Amanda Berry and other Cleveland women held captive return to reality

Law enforcement officials call Amanda Berry the 'real hero' in ending the nightmare for her and two other girls …
Life is about to begin anew for Amanda Berry and two other women who disappeared from Cleveland streets more than a decade ago and who, through courage, resiliency and heroism, survived and escaped captivity this week.

Berry was a young, 17-year-old girl when she disappeared in April 2003. She was prized by her mother, who passed away long ago. Now she prizes her own daughter, a six-year-old daughter born in captivity and who knows nothing else.

How does one return to normalcy after being pulled from it for 10 years? Is there any way to really know?

It is a relieving, yet troubling, conclusion to the story of three missing women, who disappeared from Cleveland streets, scarring the very neighbourhood where they were recovered on Monday. Three brothers have been arrested, including the man who lived in the home where they were found.

"The nightmare is over. These three young ladies have provided us with the ultimate definition of survival and perseverance," FBI Special Agent Steve Anthony told reporters on Tuesday, according to Reuters.

"Yes, law enforcement professionals do cry."

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Berry was found with two other women who had disappeared about 10 years ago.

Their disappearances were separate and had been unsolved for years. Families sought answers; police searched for clues and, as in all cold cases, did their best to keep the search alive as time passed. Tips came in but no one could find Berry, Gina DeJesus or Michelle Knight.

Until Monday, when Berry was heard screaming from inside a home, in a nondescript Cleveland neighbourhood.

Neighbour Charles Ramsey told local reporters that he heard the shouts and came to help. He helped Berry tear a hole in the locked screen door and called police.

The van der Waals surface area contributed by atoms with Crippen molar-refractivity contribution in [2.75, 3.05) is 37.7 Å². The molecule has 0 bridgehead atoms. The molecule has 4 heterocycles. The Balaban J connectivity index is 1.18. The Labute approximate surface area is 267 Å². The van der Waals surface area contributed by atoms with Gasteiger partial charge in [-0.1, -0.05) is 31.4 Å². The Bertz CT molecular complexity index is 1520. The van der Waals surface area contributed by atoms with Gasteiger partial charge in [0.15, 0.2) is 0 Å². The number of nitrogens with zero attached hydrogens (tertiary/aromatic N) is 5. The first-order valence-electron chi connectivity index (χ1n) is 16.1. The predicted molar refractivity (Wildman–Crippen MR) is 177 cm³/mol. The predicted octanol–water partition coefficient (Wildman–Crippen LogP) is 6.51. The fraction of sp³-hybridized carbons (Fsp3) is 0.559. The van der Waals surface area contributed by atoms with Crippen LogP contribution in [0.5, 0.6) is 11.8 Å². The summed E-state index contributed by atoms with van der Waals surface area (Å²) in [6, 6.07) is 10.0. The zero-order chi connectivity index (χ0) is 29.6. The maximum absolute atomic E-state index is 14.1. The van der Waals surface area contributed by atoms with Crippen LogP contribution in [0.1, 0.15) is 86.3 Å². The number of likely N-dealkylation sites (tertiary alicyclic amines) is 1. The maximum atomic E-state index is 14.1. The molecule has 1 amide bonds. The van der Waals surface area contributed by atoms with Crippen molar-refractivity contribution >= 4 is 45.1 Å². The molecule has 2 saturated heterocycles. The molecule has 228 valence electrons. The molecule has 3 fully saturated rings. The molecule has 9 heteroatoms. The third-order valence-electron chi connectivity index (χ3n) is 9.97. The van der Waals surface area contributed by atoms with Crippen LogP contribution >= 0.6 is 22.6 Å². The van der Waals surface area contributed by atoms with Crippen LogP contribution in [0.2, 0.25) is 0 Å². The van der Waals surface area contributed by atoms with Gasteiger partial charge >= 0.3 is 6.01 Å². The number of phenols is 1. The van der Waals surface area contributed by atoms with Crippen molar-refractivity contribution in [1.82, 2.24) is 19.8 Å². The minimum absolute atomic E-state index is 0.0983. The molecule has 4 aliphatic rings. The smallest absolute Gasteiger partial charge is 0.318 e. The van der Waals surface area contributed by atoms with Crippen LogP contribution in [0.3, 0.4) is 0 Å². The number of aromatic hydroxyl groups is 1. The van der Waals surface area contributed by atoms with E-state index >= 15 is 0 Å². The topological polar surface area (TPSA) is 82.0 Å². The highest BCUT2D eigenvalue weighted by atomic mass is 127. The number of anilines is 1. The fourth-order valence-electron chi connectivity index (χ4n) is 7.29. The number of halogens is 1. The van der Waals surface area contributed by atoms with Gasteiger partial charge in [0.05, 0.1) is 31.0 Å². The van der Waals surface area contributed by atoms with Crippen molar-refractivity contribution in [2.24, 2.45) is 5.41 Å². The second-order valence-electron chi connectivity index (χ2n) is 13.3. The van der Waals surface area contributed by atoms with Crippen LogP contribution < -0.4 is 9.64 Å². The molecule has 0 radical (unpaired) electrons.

"Help me! I'm Amanda Berry. ... I've been kidnapped and I've been missing for 10 years and I'm here. I'm free now," she told a 911 operator. It was the first time the open world had heard her voice since she went missing in April 2003.

Things have changed for Berry in the decade since she disappeared. She was a child, just 17, the daughter of a loving mother. Police confirm a six-year-old child recovered with the women was Berry’s daughter. It will be the first Mother’s Day she can truly celebrate.

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The search for Berry was long, involved and rarely wavered. Her family had watched their hopes be dashed again and again over the years she was missing. It was hard for them to accept this week’s good news.

“She was my best friend,” cousin Tasheena Mitchell told the Cleveland Plain Dealer, before being corrected by supporters – she is alive. “You’re right. She is my best friend.”

The family descended on the hospital where the girls were being checked over. Included in the rush was DeJesus’ mother, Nancy. Cousin Sylvia Colon told CNN that Nancy had refused to give up hope.

"She has always said that she just could feel it, a link a mom can feel, but she always believed Gina was alive and well," she said. "She always believed that. I just want to say what a phenomenal Mother's Day gift she gets this Mother's Day."

The search for Knight was far less emphatic. She was 19 when she disappeared in 2002. Her grandmother told the Plain Dealer that the family suspected she had simply run away.

Now, thanks to Berry’s courageous escape, help from a neighbour and assistance from police, the women have been returned to their families. Scarred, scared and confused, they will now be tasked with finding peace in their freedom.

They have missed so much over the past decade, suffered so much. It will not be easy.